I’m sitting by the keyboard when I meet a precipice. Mission impossible. Not the movie. Impossible? Wrong. Mission I AM possible. From where does the A come? From the alphabet, from the piano, from the chamber music? From the abstract? No. From the absurd? No. From the accusative? From calling on Abba? Yes. It’s God Father, who says I AM possible. I AM. I’m a possibility. To me everything is possible, God says. YAHWEH. He is the one He says He is. Powerful, strong, full of strength. So strong he can choose to be powerless, he can choose to die, to humiliate himself, he can choose to sacrifice himself. His grace is unconditional, his love is unlimited. He can forgive. He can move mountains. He can move borders. He can love the unloved. He is so holy that he loves everyone. He loves his creation infinitely. Unconditionally. Passionately. He died, but overcame death, sin, devil. He is the strongest. He is strength. God almighty.
But I am weak. Small. Powerless. Fragile. Full of sin. Full of shame. Full of thorns. I’m not a good person.
But I look at Jesus. I become silent.
When I moved into the house I live in, it had a garden with no flowers. With the help from my mother and mother-in-law we made a perennial flower bed. Unfortunately, I was more busy taking care of house and children than gardening.
35 years ago, another garden was planted. It was built on a foundation of good vegetables and solid bushes, but there is a lot of weed. I could have removed the stinging nettles and thistles, but I the weed has grown bigger than my shoulders, and I let them sting my ears and forehead. Dandelion flowers are pretty, and my skin has almost got used to the stinging nettles. The weed tells me many stories. You can’t, you must not, you’re not good enough.
I hear the stories so often I begin to believe them. Lie becomes truth, and truth becomes lie. The stories hurt me, but I know them well, and I find it comfortable to get stung by thistles and nettles, and hide myself at feed of the weed, imaging I’m a tiny beetle crawling on the ground. The little beetle wants to dream and explore the world, but it is afraid. It’s afraid of getting outside the weed, because it fears to eaten by a bird of prey. Sometimes I want to kill the weed, but the roots have become giants, and my fingers are not strong enough to remove them.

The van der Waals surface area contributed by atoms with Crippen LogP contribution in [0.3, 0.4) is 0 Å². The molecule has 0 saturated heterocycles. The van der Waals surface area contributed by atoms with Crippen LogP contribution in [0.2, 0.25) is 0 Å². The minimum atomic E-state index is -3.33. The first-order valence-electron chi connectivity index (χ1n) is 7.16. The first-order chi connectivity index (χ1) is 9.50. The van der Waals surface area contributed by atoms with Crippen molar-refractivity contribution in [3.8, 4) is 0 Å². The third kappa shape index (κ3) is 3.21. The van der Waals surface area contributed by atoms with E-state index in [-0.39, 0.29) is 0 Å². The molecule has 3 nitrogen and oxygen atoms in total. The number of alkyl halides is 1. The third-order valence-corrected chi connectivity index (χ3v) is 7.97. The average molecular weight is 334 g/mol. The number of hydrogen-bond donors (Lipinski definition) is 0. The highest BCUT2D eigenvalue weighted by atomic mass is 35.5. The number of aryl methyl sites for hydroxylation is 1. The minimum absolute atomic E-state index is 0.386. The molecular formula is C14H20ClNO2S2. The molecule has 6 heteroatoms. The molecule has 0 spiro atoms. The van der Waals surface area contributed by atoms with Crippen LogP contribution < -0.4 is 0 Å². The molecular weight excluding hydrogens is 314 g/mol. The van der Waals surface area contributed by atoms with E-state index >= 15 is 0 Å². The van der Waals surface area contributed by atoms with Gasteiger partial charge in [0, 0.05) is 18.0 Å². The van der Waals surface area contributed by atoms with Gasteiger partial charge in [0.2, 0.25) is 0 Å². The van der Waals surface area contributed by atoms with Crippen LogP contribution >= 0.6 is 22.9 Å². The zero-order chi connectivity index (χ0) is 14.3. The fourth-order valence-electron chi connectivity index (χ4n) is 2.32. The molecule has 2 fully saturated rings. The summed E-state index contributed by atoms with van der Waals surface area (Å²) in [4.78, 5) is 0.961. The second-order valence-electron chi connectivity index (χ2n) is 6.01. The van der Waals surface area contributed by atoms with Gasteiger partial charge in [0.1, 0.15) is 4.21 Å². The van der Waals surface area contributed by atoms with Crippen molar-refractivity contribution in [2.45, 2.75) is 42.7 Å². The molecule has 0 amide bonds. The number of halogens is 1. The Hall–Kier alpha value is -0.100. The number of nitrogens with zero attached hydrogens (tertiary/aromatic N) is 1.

But I know other stories.
First of all my deepest condolences with the LGBT-community and their families and friends. I’m sorry for your loss.
It is hard to read the news these days, but I can’t say I don’t want to read the news anymore, because I can’t ignore what is happening.
Many people are discussing who was the terrorist, and what were his motives? I don’t know the man. But clearly, he was crazy and evil. His actions were demonic. His evilness came from the devil.
How should we respond as Christians?
1. Seek God
We should seek Jesus with all our heart: Then you will call on me and come and pray to me, and I will listen to you. 13 You will seek me and find me when you seek me with all your heart. 14 I will be found by you,” declares theLord (Jer 29:12-14). Jesus is our Lord and savior. We should pray, worship, read the Bible, and attend a Christ-centered church. We must seek Jesus. He will give us the armor of God (Eph 6:10-18)
2. Love our neighbor
Love our Muslim neighbor. We don’t like Islam and we disagree in many ways with the Muslims, but we should love them. We know that Muslims are different, and not all Muslims are terrorists.
Here comes a hard one. We should love the terrorists. We should love our enemy neighbor. We should ask Jesus to help us. Jesus can teach us. We hate the terrorist’s evil actions, but behind the evilness, there is a man, a human being created by God. There is hope. Paul was a prosecutor of Christians, but he met Jesus in a vision and repented and became a a follower of Jesus and an apostle. Scripture guides us how to love our enemies:
Eyes roll around
flicking back and forth
What should we do?
The builders labored in vain
They don’t see
The don’t hear
The earth burns
under the feet
we’ll soon fall down
Call his name
open your door
his death is your life
he is a bridge
he is the way out of here
One sentence became one word, crawled out of my computer, had wings, flew through my one eye and onwards to the core of my heart. This word was a bug biting me consistently and followed me everywhere. The bug was all I saw. I thought it had bad news for me from everyone: every publisher, reader and every friend. The bug was very real to myself and I was about to become a bug myself. The sentences had become a word, which had become an annoying bug, which name was No. No came to life in an e-mail, which told me the magazine didn’t want to publish any of the eight poems I had submitted. My brain knew why and what it meant, but my eyes only saw the No which attacked my heart. I saw the No vandalize every sentence I had ever written, every word I was writing and every letter I would write in the future. I stopped all my writing projects. The No began to yell at me even in situations which were not writing related, and it grew bigger and stronger. It was about to become a giant instead of a bug.